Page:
impishness and romantic fantasy.

Adagietto. The Girl in Blue dances a solo. Entering “on her toes,” writes Jean

Cocteau (who was at the ballet’s premiere), “in an excessively short jacket, with her

long legs, and her right hand raised to her cheek as if in military salute, my heart

beats faster, or stops beating altogether.” Poulenc’s passionate score is inspired by

Tchaikovsky’s music for Sleeping Beauty.

Rag-Mazurka. The Hostess performs a solo dance with complex movements of the

feet. This character has “the chic of the casino and the brothel,” according to an

early review. The Athletes enter, parading in front of the Hostess, who flirts with

them. Poulenc draws his wind-dominated music from a Chopin Polonaise, tinting

it with the colors of French-ified jazz.

Andantino. The Girl in Blue and an Athlete dance together. They end in a

passionate embrace. The influence of Stravinsky’s tangy take on 18th century dance

music is evident here.

Final. A hectic dance features all of the dancers on-stage in various couplings.

Poulenc draws on music from Mozart’s Prague Symphony.

First ballet performance: January 6, 1924 in Monte Carlo, Monaco, by the Ballets Russes,

choreographed by Bronislava Nijinska

SLSO premiere: October 18, 2019, Stéphane Denève conducting

Scoring: 2 flutes, piccolo, 2 oboes, English horn, 2 clarinets, bass clarinet, 3 bassoons (3rd

doubling contrabassoon), 4 horns, 3 trumpets, 3 trombones, tuba, timpani, percussion (bass

drum, field drum, glockenspiel, snare drum, suspended cymbal, tambourine, tenor drum,

triangle), harp, celesta, strings

Performance time: Approximately 16 minutese Concerto in C major, K. 314



Born April 23, 1891, Sontsivka, Ukraine

Died March 5, 1953, Moscow, Russia

Sergei Prokofiev
Sergei Prokofiev

Violin Concerto No. 1 in D major, op. 19

In 1917, centuries of Tsarist control of Russia ended. The impact on Russian society, on Russian artists, was immense. The revolutionary Bolsheviks promised artistic freedom; the reality would be quite different.

At the time, Prokofiev was a young musical rebel. But he wanted nothing to do with the Revolution: born in the previous century, into a different society, this new world was strange, alien. His mind fled to simpler, musical world. To the world of this Violin Concerto.

The first movement of the concerto is marked sognando (“dreamily”). It shimmers, hovering like a mirage. Prokofiev titled a contemporary work Visions fugitives (“fleeting visions” or “escapist visions”), and echoes of this title lie in the dreamy visions of the concerto’s opening.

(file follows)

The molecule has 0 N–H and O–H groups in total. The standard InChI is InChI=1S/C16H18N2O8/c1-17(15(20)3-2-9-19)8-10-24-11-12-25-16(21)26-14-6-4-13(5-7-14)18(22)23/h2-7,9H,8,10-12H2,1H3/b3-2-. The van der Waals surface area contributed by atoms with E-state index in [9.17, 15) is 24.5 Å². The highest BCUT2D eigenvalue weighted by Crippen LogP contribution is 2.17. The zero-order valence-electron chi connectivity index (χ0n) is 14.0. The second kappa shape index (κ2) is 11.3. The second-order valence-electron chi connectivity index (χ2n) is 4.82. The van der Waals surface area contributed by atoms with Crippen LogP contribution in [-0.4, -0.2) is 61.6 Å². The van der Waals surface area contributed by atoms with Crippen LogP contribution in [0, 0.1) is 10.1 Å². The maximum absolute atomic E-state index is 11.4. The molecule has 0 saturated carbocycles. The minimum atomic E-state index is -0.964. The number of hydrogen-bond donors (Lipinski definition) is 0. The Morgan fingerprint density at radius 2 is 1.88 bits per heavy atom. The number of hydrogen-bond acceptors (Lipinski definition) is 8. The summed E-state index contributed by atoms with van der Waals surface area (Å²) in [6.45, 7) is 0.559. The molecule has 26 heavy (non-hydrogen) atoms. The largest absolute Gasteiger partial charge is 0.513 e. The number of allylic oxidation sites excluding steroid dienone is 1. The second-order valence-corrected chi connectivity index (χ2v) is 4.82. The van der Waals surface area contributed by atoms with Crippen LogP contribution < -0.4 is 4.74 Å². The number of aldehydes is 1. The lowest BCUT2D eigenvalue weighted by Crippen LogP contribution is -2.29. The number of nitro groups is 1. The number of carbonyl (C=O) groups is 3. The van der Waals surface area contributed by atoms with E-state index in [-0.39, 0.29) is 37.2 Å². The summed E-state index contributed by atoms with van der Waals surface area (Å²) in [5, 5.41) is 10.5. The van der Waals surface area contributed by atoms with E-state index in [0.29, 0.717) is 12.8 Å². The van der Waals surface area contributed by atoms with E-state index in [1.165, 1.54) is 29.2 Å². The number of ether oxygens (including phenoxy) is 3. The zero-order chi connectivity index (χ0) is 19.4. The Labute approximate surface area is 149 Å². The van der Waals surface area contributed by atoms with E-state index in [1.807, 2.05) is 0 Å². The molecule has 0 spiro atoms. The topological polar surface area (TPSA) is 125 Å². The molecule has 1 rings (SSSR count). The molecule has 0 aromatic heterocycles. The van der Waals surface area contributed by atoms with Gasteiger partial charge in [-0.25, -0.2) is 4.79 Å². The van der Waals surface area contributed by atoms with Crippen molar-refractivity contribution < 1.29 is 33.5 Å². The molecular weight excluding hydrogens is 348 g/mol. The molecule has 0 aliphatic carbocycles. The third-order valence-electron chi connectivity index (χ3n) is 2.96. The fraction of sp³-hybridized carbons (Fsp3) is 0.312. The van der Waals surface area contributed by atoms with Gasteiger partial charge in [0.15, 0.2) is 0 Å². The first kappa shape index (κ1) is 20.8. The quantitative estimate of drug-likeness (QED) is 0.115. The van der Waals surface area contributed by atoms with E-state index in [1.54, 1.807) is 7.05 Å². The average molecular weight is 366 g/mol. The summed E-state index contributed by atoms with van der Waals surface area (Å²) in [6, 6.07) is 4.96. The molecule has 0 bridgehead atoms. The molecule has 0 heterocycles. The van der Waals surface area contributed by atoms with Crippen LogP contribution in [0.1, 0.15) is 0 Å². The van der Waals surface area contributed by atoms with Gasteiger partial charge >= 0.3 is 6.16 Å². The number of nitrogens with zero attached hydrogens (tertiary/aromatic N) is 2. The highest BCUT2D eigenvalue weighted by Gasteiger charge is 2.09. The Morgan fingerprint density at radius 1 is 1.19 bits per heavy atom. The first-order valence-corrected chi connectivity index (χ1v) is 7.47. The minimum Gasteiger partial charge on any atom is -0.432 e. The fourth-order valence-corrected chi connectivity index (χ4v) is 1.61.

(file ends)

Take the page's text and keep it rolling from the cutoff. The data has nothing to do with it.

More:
The second movement captures sounds from a different time. Prokofiev was drawn to the music of Haydn; their music shares a surface sheen, a quirky individuality, a wicked grin. Here, lightness presides: the solo violin buzzes around flutes on tippie-toes, yawning horns, chattering oboes. It is “like when you open a window for the first time in springtime,” wrote pianist Sviatoslav Richter. “Lively sounds find their way inside.”

Concertos often end with dazzle, but not this one. Prokofiev’s third movement sings a poignant, slow song of longing.

The concerto’s premiere was planned for 1918, then canceled when Prokofiev abruptly left Russia. He sailed to America, his heart heavy, his faith in his country shaken. The Violin Concerto sailed with him, traveling from country to country, waiting a further five years to receive its world premiere performance in Paris.

In its final moments, the music rises to the heights. Violinist David Oistrakh, a violinist later synonymous with Prokofiev’s works, said this music was “like a landscape bathed in sunlight.”

First performance: October 18, 1923, Paris, France, Serge Koussevitzky conducting the Paris Opera with Marcel Darrieux as soloist

SLSO premiere: January 25, 1945, Vladimir Golschman conducting with Joseph Szigeti as soloist

Most recent SLSO performance: November 5, 2016, Han-Na Chang conducting with Jan Mrácek as soloist

Scoring: 2 flutes (2nd doubling piccolo), 2 oboes, 2 clarinets, 2 bassoons, 4 horns, 2 trumpets, tuba, timpani, percussion (snare drum, tambourine), harp, strings, solo violin

Performance time: Approximately 22 minutes



Born April 1, 1873, Semyonovo, Russia

Died March 28, 1943, Beverly Hills, California

Sergei Rachmaninoff
Sergei Rachmaninoff

Symphonic Dances, op. 45


Rachmaninoff spent much of his life in exile. Like Prokofiev, he left Russia in the confusion and disorder of the Revolution. He kept in close contact with friends and colleagues, and always imagined he would return to his homeland.